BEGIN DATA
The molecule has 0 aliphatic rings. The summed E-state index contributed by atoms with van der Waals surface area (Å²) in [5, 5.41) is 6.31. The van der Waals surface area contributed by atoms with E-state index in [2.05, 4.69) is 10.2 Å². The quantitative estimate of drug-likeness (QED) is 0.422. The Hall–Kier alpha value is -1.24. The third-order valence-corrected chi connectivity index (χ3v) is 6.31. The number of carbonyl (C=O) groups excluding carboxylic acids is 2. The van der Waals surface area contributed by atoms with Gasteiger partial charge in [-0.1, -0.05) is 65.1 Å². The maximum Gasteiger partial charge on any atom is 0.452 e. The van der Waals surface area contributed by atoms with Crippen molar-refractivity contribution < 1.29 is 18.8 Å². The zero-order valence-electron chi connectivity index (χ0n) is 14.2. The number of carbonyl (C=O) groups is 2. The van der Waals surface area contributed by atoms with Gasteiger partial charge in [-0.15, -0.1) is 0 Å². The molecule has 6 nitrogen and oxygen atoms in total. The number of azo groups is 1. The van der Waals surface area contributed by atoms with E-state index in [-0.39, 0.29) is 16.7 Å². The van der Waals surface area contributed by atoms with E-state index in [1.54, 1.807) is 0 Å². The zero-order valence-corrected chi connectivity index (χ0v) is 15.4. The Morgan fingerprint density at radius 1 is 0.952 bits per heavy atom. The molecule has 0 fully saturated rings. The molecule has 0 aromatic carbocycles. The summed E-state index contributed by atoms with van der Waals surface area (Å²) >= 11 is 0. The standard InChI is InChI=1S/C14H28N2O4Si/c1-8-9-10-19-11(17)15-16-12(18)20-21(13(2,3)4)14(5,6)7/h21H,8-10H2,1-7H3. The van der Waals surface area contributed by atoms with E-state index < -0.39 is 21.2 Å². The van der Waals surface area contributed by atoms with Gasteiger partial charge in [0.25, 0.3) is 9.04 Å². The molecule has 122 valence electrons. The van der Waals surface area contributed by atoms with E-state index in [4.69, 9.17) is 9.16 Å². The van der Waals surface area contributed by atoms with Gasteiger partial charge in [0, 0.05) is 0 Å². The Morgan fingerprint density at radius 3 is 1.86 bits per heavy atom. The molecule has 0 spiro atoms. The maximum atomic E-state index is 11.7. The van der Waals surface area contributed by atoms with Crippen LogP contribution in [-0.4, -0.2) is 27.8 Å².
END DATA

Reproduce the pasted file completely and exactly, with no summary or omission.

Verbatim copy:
The molecule has 0 aliphatic rings. The summed E-state index contributed by atoms with van der Waals surface area (Å²) in [5, 5.41) is 6.31. The van der Waals surface area contributed by atoms with E-state index in [2.05, 4.69) is 10.2 Å². The quantitative estimate of drug-likeness (QED) is 0.422. The Hall–Kier alpha value is -1.24. The third-order valence-corrected chi connectivity index (χ3v) is 6.31. The number of carbonyl (C=O) groups excluding carboxylic acids is 2. The van der Waals surface area contributed by atoms with Gasteiger partial charge in [-0.1, -0.05) is 65.1 Å². The maximum Gasteiger partial charge on any atom is 0.452 e. The van der Waals surface area contributed by atoms with Crippen molar-refractivity contribution < 1.29 is 18.8 Å². The zero-order valence-electron chi connectivity index (χ0n) is 14.2. The number of carbonyl (C=O) groups is 2. The van der Waals surface area contributed by atoms with Gasteiger partial charge in [-0.15, -0.1) is 0 Å². The molecule has 6 nitrogen and oxygen atoms in total. The number of azo groups is 1. The van der Waals surface area contributed by atoms with E-state index in [-0.39, 0.29) is 16.7 Å². The van der Waals surface area contributed by atoms with E-state index in [1.54, 1.807) is 0 Å². The zero-order valence-corrected chi connectivity index (χ0v) is 15.4. The Morgan fingerprint density at radius 1 is 0.952 bits per heavy atom. The molecule has 0 fully saturated rings. The molecule has 0 aromatic carbocycles. The summed E-state index contributed by atoms with van der Waals surface area (Å²) >= 11 is 0. The standard InChI is InChI=1S/C14H28N2O4Si/c1-8-9-10-19-11(17)15-16-12(18)20-21(13(2,3)4)14(5,6)7/h21H,8-10H2,1-7H3. The van der Waals surface area contributed by atoms with E-state index < -0.39 is 21.2 Å². The van der Waals surface area contributed by atoms with Gasteiger partial charge in [0.25, 0.3) is 9.04 Å². The molecule has 122 valence electrons. The van der Waals surface area contributed by atoms with E-state index in [4.69, 9.17) is 9.16 Å². The van der Waals surface area contributed by atoms with Gasteiger partial charge in [0, 0.05) is 0 Å². The Morgan fingerprint density at radius 3 is 1.86 bits per heavy atom. The molecule has 0 spiro atoms. The maximum atomic E-state index is 11.7. The van der Waals surface area contributed by atoms with Crippen LogP contribution in [-0.4, -0.2) is 27.8 Å².